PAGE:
Ecopoetics: Katie Farris on Michael Radich

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  • February 25, 2019

Ecopoetics: a Column

First, consider this poem:

Surprise

by Michael Radich

 

 

That plastic bug, thrust close, gave our little girl a startled fright!

A busker ends his drumming; a burst of applauding wings flaps the pigeons to the sky.

A butterfly, red leather gored by a lepidopterizing chopstick, lights upon her black twist hair.

That tree is always there.

The curtain falls.

 

What is the surprise hinted at in the title of this poem? The bug that startles the girl? The pigeons that startle at just the right moment, seeming to applaud the busker? The way a poet breathes some life (or the moment of death) into the red leather butterfly in the little girl’s hair? The fact that the poem is not just a poem, but a performance on which the curtain must eventually fall?

Or the fact that thattree is always there?

If a poem is built, at least in part, to shake us out of our everyday stupor and wake us up, a bit, to the possibility of something unusual, then this penultimate line could seem a bit of a mystery. On the one hand, “That tree is always there” doesn’t seem surprising at all. It is nothing if not predictable. And yet its placement in the poem, its context, is anything but predictable. What is it doing there, among these more-or-less remarkable things? Is it there simply for contrast, the relieving shadow allowing the rest of the poem to pop? Or does it, in its strangeness, actually pop, actually surprise, more than any other line?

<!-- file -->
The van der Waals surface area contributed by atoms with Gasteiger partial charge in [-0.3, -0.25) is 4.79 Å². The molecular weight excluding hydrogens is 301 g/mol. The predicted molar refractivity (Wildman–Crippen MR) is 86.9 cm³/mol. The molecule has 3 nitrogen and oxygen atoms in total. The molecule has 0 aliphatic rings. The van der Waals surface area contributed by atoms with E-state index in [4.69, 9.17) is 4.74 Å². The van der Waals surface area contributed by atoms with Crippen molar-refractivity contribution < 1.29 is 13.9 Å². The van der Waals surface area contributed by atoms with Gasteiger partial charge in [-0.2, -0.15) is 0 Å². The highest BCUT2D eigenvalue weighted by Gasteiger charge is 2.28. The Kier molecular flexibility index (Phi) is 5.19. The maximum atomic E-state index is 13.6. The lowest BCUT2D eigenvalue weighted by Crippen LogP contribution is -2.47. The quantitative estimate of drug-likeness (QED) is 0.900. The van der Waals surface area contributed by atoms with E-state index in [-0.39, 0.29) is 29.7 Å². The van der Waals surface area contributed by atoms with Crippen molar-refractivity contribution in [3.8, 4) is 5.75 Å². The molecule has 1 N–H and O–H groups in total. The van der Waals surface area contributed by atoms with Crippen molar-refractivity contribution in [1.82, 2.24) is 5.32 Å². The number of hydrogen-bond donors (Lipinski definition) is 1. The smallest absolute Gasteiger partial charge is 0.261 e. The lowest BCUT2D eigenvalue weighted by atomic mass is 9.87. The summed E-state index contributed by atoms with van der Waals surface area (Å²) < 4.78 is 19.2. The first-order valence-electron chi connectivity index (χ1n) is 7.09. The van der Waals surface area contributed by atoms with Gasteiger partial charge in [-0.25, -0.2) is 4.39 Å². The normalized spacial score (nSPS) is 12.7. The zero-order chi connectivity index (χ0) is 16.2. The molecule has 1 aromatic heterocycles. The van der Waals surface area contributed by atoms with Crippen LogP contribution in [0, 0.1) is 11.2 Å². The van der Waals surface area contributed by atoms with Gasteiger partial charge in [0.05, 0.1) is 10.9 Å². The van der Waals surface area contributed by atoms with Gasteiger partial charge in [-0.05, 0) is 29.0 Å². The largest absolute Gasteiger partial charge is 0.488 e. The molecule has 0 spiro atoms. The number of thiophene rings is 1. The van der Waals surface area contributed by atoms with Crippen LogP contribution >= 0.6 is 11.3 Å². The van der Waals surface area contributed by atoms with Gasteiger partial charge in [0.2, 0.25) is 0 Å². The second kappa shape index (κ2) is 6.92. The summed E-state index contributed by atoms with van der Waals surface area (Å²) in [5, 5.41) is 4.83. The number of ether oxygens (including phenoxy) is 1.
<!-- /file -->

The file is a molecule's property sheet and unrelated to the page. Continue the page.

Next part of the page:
Even the things we take for granted sometimes emerge from the middle distance to become remarkable again, if only for an instant.

 

ABOUT THIS COLUMN:

As Forest Gander has noted, the language of poetry is already one step away from the capitalist and state-centered language of human dominance, a landscape ruled not by the logic of material gain, but by unexpected associations, balletic leaps and twists and resistances away from linearity and simplification—which is all to say, poetry is already ecological. These poems, garnered from a range of journal publications, move one step further into a realm of active questioning, dreaming, identification, and playing with our preconceived notions of what nature is and how we may relate to it.

This column will look at poetry which challenges our conventional assumptions about the natural world, particularly the central position of human beings in relation to other living denizens with whom we share this planet, and the abiotic environment, including water and air. In other words, poems that choose to realize nature’s inherent value as part of humanity’s inherent value, and its right to thrive alongside our own right to thrive.

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